Types of records you need to keep
You will need to keep a record of all money coming into and out of your business. This includes payments made by cash, cheque or credit/debit card transactions.
The records you need to keep will depend on the size and type of business and whether you’re using traditional accounting or cash basis or simplified expenses. Cash basis or simplified accounting can be used for 2013-14 onwards. If you choose to use cash basis or simplified expenses to simplify your tax affairs this will affect the records you keep from April 2013. You must keep all invoices or receipts for everything related to your business. You’ll usually also need to keep records of:
- Your business income
- Your business expenses
- The difference between them – your business’ profit
- The value of your business’ assets (including cash you have)
- What the business owes (known as ‘liabilities’)
You’ll need this at the end of the tax year, so that your tax return takes account of the money:
- you’re owed but haven’t been paid yet
- you’ve committed to spend but haven’t paid out yet (e.g. you’ve received an invoice but haven’t paid it yet)
You must also keep a record of any personal use of equipment because you can only claim for business use. For cash basis and simplified expenses schemes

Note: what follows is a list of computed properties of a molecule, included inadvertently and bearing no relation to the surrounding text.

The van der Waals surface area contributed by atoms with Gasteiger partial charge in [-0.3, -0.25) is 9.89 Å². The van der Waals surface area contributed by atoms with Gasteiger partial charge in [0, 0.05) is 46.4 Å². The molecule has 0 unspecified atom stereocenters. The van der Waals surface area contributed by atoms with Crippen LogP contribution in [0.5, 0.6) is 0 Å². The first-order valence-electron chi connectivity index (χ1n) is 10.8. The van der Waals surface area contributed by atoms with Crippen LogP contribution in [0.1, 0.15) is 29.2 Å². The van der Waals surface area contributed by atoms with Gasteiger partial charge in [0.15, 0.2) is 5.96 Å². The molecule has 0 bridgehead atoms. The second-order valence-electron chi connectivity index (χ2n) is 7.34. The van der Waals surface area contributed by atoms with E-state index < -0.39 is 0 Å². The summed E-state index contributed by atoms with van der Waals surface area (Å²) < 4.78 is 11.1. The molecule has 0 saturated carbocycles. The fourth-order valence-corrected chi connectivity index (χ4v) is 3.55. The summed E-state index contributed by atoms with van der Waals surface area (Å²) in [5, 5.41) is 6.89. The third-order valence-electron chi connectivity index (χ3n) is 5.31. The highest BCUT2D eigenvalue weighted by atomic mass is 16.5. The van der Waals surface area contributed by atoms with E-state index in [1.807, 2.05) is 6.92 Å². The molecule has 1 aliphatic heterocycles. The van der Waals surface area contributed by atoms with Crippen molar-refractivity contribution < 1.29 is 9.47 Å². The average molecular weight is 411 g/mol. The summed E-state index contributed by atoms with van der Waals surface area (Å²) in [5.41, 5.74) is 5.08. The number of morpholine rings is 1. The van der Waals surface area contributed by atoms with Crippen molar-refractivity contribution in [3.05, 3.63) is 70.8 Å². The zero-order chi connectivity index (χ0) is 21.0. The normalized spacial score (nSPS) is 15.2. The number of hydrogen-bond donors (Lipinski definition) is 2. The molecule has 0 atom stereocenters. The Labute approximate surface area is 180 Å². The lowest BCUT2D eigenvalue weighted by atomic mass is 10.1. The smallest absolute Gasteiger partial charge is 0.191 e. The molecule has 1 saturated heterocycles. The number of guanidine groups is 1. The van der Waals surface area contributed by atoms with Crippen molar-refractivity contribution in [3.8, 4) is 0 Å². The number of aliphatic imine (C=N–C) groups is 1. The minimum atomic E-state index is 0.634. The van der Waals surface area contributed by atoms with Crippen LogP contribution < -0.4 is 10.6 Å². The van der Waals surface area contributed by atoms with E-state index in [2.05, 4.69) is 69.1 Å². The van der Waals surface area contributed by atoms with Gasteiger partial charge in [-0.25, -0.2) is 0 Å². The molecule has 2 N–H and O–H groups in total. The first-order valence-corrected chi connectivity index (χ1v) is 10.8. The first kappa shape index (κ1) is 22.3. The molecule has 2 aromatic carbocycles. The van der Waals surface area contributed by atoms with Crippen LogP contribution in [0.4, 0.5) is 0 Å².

You must keep records of:
- business income received
- business expenses paid
With cash basis you only count the money you’ve actually received in a tax year. Any money you’re owed isn’t counted until you receive it. If you decide to use simplified expenses (simplified expenses are fixed amounts you can claim) for your car, working from home or to claim for private use of business premises, you will also need to record business miles for vehicles, hours you work at home and how many people live on your business premises over the year. Remember whether you use traditional accounting or cash basis all payments count – payments in cash, by card, cheque, payment in kind or any other method.
The Government wants to make it easier for the smallest businesses to calculate their taxable income, whether self-employed sole traders or those in partnership with other individuals, as well as providing them with more certainty over their tax affairs.
The cash basis allows businesses that do not need or want to prepare accruals accounts for business purposes. Small businesses using the alternative cash basis will be taxed on their actual receipts less payments of allowable expenses made in the period, rather than being asked to spend their time doing accounting adjustments and other calculations designed for larger or more complex businesses.
If businesses elect into the cash basis and sustain losses, these can only be carried forward to set against the profits of future years but not carried back or set off ‘sideways’ against other sources of income